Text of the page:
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August 02, 1973 - Image 3

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Text
Publication:
Michigan Daily, 1973-08-02

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Thursday, August 2, 1973

THE SUMMER DAILY

Page Three

Ervin committee asked to halt

Gainesville trial;

spying cited
GAINESVILLE, Fla. '- Six of the
so-called Gainesville Eight yesterday
asked the Senate Watergate committee
to halt their prosecution on charges of
plotting violent disruption of the 1972 Re-
publican National Convention.
The six defendants sent a telegram to
Committee Chairman Sam Ervin (D-N.
C.) asking that Congress order U. S. Dis-
trict Court Judge Winston Arnow to re-
cess the trial pending an investigation of
two FBI agents caught Tuesday evening
with electronic bugging devices in a closet
adjoining the defense attorney s' confer-
ence room.
* AT A NEWS conference, defendant
William Patterson of Austin, Tex., termed
the incident "a clear violation of our
Fourth and Sixth Amendment rights."
Defense attorneys asked for a full hear-
ing on what FBI agents Carl Ekblad and
'Robert Romans of Jacksonville were do-
ing in the closet. Arnow denied it.
However, the judge said he would con-
sider granting a trial recess after the
jury is selected to allow time for an in-
vestigation.
HEARINGS IN the judge's chambers on
the discovery of the agents took up much
of the time during the second day of the
trial of seven members of the Vietnam
Veterans Against the WAR (VVAW) and
" a VVAW sympathizer.
In the telegram to Ervin, the six de-
fondants said, "We trn in a desperate ap-
pel to Congress to intervene and halt
'ny firther proceedings in this case until
a fell and immediste investigation of
prosscutorial misconduct can be made."
The telegram accused Arnow of ignor-
ing "what could only be called Water-
AP Photo gate Two."
THE VVAW has maintained since the
a friend. Afterwards he in- defendants' arrest last year that the
d about by his friends and charges were filed by the Nixon admin-
istration to draw attention away from
-- the Watergate burglary.
Defense attorneys said they could not
explain why two of the defendants refused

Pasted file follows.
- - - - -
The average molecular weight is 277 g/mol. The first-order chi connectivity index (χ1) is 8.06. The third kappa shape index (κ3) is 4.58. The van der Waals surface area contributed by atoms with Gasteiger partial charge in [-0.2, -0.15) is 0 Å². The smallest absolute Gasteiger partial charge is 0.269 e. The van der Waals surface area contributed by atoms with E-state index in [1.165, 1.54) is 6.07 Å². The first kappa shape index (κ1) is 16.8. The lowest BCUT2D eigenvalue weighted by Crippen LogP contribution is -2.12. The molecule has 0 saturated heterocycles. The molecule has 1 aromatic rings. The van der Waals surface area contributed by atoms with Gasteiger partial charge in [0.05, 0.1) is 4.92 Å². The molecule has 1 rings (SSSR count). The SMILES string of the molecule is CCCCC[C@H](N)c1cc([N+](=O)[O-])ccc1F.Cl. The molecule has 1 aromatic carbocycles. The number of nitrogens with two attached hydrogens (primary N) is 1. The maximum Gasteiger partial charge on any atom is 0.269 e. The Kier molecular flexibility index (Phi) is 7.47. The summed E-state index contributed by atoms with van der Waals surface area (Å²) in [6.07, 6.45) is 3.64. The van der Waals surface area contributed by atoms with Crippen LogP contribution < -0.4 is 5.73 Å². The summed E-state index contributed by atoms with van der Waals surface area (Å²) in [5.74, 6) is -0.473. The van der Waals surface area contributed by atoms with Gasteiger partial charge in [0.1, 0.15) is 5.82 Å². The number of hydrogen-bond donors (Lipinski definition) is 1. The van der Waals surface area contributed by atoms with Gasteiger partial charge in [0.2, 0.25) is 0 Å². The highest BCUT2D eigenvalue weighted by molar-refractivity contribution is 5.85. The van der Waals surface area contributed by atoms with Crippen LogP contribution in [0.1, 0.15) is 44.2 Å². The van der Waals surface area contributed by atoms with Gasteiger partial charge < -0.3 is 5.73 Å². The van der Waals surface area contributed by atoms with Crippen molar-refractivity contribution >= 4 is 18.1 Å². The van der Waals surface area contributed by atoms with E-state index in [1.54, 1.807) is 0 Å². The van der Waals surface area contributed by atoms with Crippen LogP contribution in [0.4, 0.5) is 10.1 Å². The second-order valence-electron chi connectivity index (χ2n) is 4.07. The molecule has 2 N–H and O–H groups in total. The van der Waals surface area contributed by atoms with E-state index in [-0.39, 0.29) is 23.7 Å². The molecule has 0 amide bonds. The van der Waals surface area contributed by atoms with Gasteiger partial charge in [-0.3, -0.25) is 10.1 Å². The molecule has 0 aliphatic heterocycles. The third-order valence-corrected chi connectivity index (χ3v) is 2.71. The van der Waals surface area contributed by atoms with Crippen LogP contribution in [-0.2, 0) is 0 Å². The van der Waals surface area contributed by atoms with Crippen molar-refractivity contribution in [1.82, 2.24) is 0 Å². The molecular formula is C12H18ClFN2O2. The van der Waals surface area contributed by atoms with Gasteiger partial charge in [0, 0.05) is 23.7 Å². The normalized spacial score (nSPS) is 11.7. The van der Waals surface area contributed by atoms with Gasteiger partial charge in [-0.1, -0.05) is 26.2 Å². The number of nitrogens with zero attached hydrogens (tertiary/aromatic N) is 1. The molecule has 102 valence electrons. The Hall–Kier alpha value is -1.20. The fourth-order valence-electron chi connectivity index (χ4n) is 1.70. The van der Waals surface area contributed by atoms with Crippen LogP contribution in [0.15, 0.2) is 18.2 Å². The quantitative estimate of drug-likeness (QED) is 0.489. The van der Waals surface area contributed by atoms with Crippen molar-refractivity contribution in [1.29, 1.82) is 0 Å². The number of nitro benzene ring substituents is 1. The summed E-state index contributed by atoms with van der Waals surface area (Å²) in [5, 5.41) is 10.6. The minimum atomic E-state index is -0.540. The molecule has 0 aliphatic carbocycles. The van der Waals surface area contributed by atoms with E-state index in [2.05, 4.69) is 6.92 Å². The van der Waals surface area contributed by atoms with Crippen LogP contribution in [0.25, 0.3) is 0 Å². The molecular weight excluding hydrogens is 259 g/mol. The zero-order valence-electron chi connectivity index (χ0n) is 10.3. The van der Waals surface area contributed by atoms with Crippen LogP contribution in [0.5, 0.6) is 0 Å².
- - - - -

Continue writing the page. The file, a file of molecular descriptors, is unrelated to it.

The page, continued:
to sign the telegram. Arnow banned any
e participants in the trial from making pub-
lic statements concerning the case.
Arnow is known in the Florida pan-
handle as a man who speaks his mind,
v o c a te but is willing to listen to argument. He's
also remembered as the man who threw
y research revealed that the the Rebel flag out of school.
d increased the OSS budget by THE DEFENSE attorneys have asked
him to excuse himself from the case. Ar-
crease, $7,000 is earmarked for now has refused, saying he canupreside at
a fair and impartial trial. But he also
y services-advocacy for stu- warned that he will not allow the trial to
resently represented by minor- be turned into a political forum or permit
:es. The remaining $3,000 is to the uproar that accompanied the Chicago
Seven trial.
ted among new programs. Arnow has said repeatedly that he does
not see the case as a political question. It
N expressed confidence, how- is a criminal trial, he says, telling the
the total $10,000 needed to ex- defendants at one point that governmental
hicano advocate service to full- misconduct was not a defense and "the
ee CHICANO, Page 5 government is not on trial in this case."

Just clownin' around
Zapata, a clown with Ringling Brothers, Barnum and Bailey, takes a hard right to the jaw from
dicated no willingness to swap jobs with the President because Nixon has been getting knocke
aides for over a year now.
VP pledges
0U Chicano student ad'

If USE WEN ~mM.?i{Y
Better late
School Board President Duane Renken
finally forked over his 1972 city property
taxes, only seven months late. He settled
up the $2,000 debt Tuesday. A Daily in-
vestigation published last week revealed
he failed to pay the property tax, % of
which is used to finance the city's public
schools. The board has the responsibility
for overseeing school operations just as
city residents have a responsibility to pay
their taxes. We are glad that Mr. Renken